Our Spilt Milk returns with our favorite things this week. Right now we're into new music from Flume and Diet Cig, new comics from Chester Brown, and the playlist as mix CD.
Flume is a pioneer in the electronic music industry whose versatility was abundantly evident upon the release of his self-titled debut album, Flume, in 2012. The Aussie producer, Harley Streten made a pseudonym for himself with this work and quickly became known for creating a new electro hip-hop sound with his use of synth and heavy bass. Streten spent the last four years spoon-feeding us remixes like "Tennis Court" by Lorde or producing as half of What So Not. Flume's dormant phase finally ended when he announced his sophomore album, Skin, and released the first single, "Never Be Like You,” featuring Kai.
Released on May 27, Skin meets the hype that it built for itself this year. "Helix," "3," and "Wall Fuck" are simple and will appeal to those who appreciate that Flume uses these as an opportunity to flex his producing talent. He uses minimal and ambiguous vocals to accompany the progressive, experimental nature of these tracks. Other parts of the album have impressive features from Vince Staples, Vic Mensa, Tove Lo, Beck, and Little Dragon. Back in February, Streten stated that Skin is "not festival music" due to its complicated and abstract nature. There is some truth in this. due to the fact that even the heaviest drops offer no more than a head bob for listeners. However, Flume will draw huge crowds during his performances this festival season at Lollapalooza and Austin City Limits. He has also announced his 2016 world tour, that arrives in New Orleans September 14 at the Orpheum. (Ryan Knight)
All of Diet Cig’s songs make me feel cooler. Alex Luciano and Noah Bowman create energetic garage pop songs about relationships, growing up, and hating the “scene.” Those topics have the potential of producing sappy try-hard ballads, but Luciano’s lyrics have a bite that separates her songs from the neverending stream of up and coming indie bands. Luciano makes it very clear that she’s not down with pretentious bullshit. (In my favorite song, “Harvard,” she snarls the line, “Fuck your Ivy League sweater / You know I was better.”) That’s what makes Diet Cig so fun; they aren’t trying too hard. I can imagine myself in Luciano’s shoes, wearing T-shirts and sneakers on stage and singing about being scared “like a third grader on a triple dog dare.” I feel badass listening to their album Over Easy on my way to work, living vicariously through Luciano to fulfill my childhood dreams of being the frontman in a rock band. (Jessie Rabini)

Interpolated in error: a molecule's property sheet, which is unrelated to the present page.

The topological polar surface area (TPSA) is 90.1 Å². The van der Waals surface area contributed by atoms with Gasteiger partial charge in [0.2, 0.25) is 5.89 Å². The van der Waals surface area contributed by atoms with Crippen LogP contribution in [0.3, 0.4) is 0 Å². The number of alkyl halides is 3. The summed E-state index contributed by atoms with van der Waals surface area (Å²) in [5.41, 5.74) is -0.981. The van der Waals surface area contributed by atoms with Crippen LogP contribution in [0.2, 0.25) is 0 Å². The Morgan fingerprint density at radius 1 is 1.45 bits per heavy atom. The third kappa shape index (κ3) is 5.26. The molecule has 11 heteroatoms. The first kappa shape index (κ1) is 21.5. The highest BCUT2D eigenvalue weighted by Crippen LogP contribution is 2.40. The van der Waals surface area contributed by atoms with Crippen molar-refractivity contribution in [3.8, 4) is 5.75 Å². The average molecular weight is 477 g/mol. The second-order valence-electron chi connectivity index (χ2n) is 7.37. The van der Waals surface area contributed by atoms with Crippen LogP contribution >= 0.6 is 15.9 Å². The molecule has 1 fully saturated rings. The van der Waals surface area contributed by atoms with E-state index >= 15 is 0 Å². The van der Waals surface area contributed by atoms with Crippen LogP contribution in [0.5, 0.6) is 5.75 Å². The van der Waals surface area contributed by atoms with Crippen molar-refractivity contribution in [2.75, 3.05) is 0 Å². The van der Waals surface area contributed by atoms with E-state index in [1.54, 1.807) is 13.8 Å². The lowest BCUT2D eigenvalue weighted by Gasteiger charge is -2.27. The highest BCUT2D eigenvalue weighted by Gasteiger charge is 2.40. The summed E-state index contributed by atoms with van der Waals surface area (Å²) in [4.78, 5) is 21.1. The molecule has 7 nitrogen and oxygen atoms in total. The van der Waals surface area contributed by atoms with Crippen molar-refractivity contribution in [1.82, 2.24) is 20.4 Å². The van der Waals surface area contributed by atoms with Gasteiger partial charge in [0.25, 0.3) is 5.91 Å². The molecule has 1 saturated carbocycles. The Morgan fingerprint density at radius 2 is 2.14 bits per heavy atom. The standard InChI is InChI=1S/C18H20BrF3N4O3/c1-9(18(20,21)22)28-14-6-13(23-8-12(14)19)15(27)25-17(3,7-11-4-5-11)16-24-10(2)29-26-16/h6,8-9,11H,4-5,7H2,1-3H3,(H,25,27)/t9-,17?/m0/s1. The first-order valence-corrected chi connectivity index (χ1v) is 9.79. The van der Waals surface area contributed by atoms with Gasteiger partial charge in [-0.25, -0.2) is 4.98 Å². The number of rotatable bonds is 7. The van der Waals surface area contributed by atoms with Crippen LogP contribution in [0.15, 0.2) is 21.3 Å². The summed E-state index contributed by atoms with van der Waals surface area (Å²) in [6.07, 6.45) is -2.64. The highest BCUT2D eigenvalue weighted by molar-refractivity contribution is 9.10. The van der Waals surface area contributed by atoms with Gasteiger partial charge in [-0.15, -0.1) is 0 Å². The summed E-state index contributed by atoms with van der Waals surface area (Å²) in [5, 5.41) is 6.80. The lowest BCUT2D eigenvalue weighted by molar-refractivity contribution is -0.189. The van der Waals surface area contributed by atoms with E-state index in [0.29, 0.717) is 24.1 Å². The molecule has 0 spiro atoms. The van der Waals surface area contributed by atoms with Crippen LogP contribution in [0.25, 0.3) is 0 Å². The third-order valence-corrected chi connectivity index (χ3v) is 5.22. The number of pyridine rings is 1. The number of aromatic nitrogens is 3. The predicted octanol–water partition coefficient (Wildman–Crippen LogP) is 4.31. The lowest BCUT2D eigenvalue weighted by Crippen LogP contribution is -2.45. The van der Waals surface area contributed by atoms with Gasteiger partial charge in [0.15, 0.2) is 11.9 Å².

Mary Wept Over the Feet of Jesus is Chester Brown’s chocolate-in-my-peanut-butter moment. The book is subtitled, “Prostitution and Religious Obedience in the Bible,” and it combines the Canadian comics artist’s interest in sex workers’ rights with The Bible, which he addressed in the past when he illustrated two of the Gospels early in the run of Yummy Fur, the comic book that made his name. Nothing in the book says that Brown cares about your relationship to God, faith, or Christianity. Instead, as the almost 100 pages of hand-lettered notes in the afterward suggests, he has found his way of entering the interpretive conversation about the nature of God and Christianity’s true relationship toward sexuality as revealed in The Bible. As you might imagine, Brown sees both in ways you might not expect, and argues persuasively for his reading.
Brown’s graphic style is disarmingly perfect for the project. His characters all seem small and unassuming, partly because he leaves room at the top of panels for word balloons, but also because he frequently draws from a slightly elevated perspective looking down on his figures. Nobody looks heroic, but nobody looks malevolent either. His dialogue doesn’t tip the scales to make good guys and bad guys obvious, so unless you know the stories, you don’t know where events are going. To make things more complicated, the God in Mary Wept Over the Feet of Jesus really does help those who help themselves, and is a God who can take a punch. Because of that, you can read the stories with The Ten Commandments in the back of your mind and be surprised by the endings almost every time. (Alex Rawls)
As May of 2016 draws to a close, so does the playlist on my computer called “516”. For the past year every month I’ve been making a Spotify playlist of new (or, new to me) songs that I hear and want to play on repeat. Coherence isn't an issue. My "516" playlist includes songs as different as “Stars in Her Eyes” by Davol, “A Dark Tunnel” by Phantogram, and “Hundreds of Ways” by Conor Oberst. I add to the playlist throughout the month as I explore artists and shuffle through my library, and then I listen to it in my car. I’ve found that it’s a good way to make the discovery of new music more personal, rather than feeling like an accumulation of a library of knowledge. I also see it as a time capsule of however I was feeling that month, with certain songs bringing me back to a moment, for better or for worse, becoming a nostalgia for something not so old. (Nicole Cohen)
What have you been listening to, reading, watching or playing that you want to tell people about? Let me know at firstname.lastname@example.org and let's see if we can add your thoughts to ours.